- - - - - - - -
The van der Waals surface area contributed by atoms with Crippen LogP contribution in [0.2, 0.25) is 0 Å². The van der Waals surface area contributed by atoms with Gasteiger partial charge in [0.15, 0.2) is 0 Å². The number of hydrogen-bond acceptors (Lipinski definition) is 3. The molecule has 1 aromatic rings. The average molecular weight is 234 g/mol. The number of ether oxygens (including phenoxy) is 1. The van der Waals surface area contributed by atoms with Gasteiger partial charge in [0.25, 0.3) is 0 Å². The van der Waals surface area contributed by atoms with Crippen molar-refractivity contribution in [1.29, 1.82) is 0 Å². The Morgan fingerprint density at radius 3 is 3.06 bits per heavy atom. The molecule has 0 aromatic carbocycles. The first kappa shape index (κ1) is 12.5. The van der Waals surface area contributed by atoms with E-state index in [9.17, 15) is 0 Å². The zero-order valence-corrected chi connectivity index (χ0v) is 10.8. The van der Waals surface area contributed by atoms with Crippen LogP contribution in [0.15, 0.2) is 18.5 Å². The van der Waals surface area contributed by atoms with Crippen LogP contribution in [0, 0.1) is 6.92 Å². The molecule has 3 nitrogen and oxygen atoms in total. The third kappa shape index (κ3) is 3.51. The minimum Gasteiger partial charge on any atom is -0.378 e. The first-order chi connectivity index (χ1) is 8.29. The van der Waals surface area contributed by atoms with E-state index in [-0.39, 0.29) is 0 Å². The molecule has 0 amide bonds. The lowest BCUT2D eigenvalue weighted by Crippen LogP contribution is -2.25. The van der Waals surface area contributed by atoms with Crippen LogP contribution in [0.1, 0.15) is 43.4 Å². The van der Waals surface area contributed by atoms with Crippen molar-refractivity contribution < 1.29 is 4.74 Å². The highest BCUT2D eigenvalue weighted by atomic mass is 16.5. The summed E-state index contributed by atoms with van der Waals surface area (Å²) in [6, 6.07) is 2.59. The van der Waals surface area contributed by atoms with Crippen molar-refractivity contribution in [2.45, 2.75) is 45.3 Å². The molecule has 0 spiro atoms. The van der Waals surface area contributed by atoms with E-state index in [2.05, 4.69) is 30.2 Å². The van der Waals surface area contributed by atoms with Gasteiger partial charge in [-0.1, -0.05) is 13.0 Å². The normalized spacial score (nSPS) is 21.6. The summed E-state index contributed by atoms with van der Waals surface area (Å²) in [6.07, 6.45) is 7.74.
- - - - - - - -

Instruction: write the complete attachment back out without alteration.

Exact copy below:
The van der Waals surface area contributed by atoms with Crippen LogP contribution in [0.2, 0.25) is 0 Å². The van der Waals surface area contributed by atoms with Gasteiger partial charge in [0.15, 0.2) is 0 Å². The number of hydrogen-bond acceptors (Lipinski definition) is 3. The molecule has 1 aromatic rings. The average molecular weight is 234 g/mol. The number of ether oxygens (including phenoxy) is 1. The van der Waals surface area contributed by atoms with Gasteiger partial charge in [0.25, 0.3) is 0 Å². The van der Waals surface area contributed by atoms with Crippen molar-refractivity contribution in [1.29, 1.82) is 0 Å². The Morgan fingerprint density at radius 3 is 3.06 bits per heavy atom. The molecule has 0 aromatic carbocycles. The first kappa shape index (κ1) is 12.5. The van der Waals surface area contributed by atoms with E-state index in [9.17, 15) is 0 Å². The zero-order valence-corrected chi connectivity index (χ0v) is 10.8. The van der Waals surface area contributed by atoms with Crippen LogP contribution in [0.15, 0.2) is 18.5 Å². The van der Waals surface area contributed by atoms with Crippen LogP contribution in [0, 0.1) is 6.92 Å². The molecule has 3 nitrogen and oxygen atoms in total. The third kappa shape index (κ3) is 3.51. The minimum Gasteiger partial charge on any atom is -0.378 e. The first-order chi connectivity index (χ1) is 8.29. The van der Waals surface area contributed by atoms with E-state index in [-0.39, 0.29) is 0 Å². The molecule has 0 amide bonds. The lowest BCUT2D eigenvalue weighted by Crippen LogP contribution is -2.25. The van der Waals surface area contributed by atoms with Crippen LogP contribution in [0.1, 0.15) is 43.4 Å². The van der Waals surface area contributed by atoms with Crippen molar-refractivity contribution < 1.29 is 4.74 Å². The highest BCUT2D eigenvalue weighted by atomic mass is 16.5. The summed E-state index contributed by atoms with van der Waals surface area (Å²) in [6, 6.07) is 2.59. The van der Waals surface area contributed by atoms with Crippen molar-refractivity contribution in [2.45, 2.75) is 45.3 Å². The molecule has 0 spiro atoms. The van der Waals surface area contributed by atoms with E-state index in [2.05, 4.69) is 30.2 Å². The van der Waals surface area contributed by atoms with Gasteiger partial charge in [-0.1, -0.05) is 13.0 Å². The normalized spacial score (nSPS) is 21.6. The summed E-state index contributed by atoms with van der Waals surface area (Å²) in [6.07, 6.45) is 7.74.